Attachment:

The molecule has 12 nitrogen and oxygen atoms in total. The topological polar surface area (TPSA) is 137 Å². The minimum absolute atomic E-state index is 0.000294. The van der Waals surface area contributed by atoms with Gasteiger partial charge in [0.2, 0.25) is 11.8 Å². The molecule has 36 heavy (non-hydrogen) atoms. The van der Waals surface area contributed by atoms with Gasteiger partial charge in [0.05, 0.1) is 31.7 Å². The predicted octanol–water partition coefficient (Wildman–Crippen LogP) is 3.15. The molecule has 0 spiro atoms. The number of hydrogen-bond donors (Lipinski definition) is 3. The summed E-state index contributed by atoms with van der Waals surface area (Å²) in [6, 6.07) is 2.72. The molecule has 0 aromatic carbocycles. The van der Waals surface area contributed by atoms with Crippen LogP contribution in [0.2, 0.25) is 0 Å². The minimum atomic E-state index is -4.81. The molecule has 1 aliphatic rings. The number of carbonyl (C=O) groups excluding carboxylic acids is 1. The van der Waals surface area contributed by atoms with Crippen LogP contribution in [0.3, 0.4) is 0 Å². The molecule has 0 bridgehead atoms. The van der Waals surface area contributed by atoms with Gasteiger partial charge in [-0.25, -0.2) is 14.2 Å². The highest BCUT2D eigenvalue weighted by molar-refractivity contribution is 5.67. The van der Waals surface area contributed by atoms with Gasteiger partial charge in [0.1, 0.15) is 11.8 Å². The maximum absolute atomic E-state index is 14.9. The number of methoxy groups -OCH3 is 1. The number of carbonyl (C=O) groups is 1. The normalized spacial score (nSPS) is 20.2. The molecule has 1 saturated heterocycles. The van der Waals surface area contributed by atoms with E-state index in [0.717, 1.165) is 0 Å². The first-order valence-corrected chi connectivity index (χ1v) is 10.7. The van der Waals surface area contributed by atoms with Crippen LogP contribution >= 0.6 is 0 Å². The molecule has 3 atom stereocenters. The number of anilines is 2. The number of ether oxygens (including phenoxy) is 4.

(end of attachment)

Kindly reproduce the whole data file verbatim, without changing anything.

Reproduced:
The molecule has 12 nitrogen and oxygen atoms in total. The topological polar surface area (TPSA) is 137 Å². The minimum absolute atomic E-state index is 0.000294. The van der Waals surface area contributed by atoms with Gasteiger partial charge in [0.2, 0.25) is 11.8 Å². The molecule has 36 heavy (non-hydrogen) atoms. The van der Waals surface area contributed by atoms with Gasteiger partial charge in [0.05, 0.1) is 31.7 Å². The predicted octanol–water partition coefficient (Wildman–Crippen LogP) is 3.15. The molecule has 0 spiro atoms. The number of hydrogen-bond donors (Lipinski definition) is 3. The summed E-state index contributed by atoms with van der Waals surface area (Å²) in [6, 6.07) is 2.72. The molecule has 0 aromatic carbocycles. The van der Waals surface area contributed by atoms with Crippen LogP contribution in [0.2, 0.25) is 0 Å². The minimum atomic E-state index is -4.81. The molecule has 1 aliphatic rings. The number of carbonyl (C=O) groups excluding carboxylic acids is 1. The van der Waals surface area contributed by atoms with Crippen LogP contribution in [0.3, 0.4) is 0 Å². The molecule has 0 bridgehead atoms. The van der Waals surface area contributed by atoms with Gasteiger partial charge in [-0.25, -0.2) is 14.2 Å². The highest BCUT2D eigenvalue weighted by molar-refractivity contribution is 5.67. The van der Waals surface area contributed by atoms with Gasteiger partial charge in [0.1, 0.15) is 11.8 Å². The maximum absolute atomic E-state index is 14.9. The number of methoxy groups -OCH3 is 1. The number of carbonyl (C=O) groups is 1. The normalized spacial score (nSPS) is 20.2. The molecule has 1 saturated heterocycles. The van der Waals surface area contributed by atoms with E-state index in [0.717, 1.165) is 0 Å². The first-order valence-corrected chi connectivity index (χ1v) is 10.7. The van der Waals surface area contributed by atoms with Crippen LogP contribution >= 0.6 is 0 Å². The molecule has 3 atom stereocenters. The number of anilines is 2. The number of ether oxygens (including phenoxy) is 4.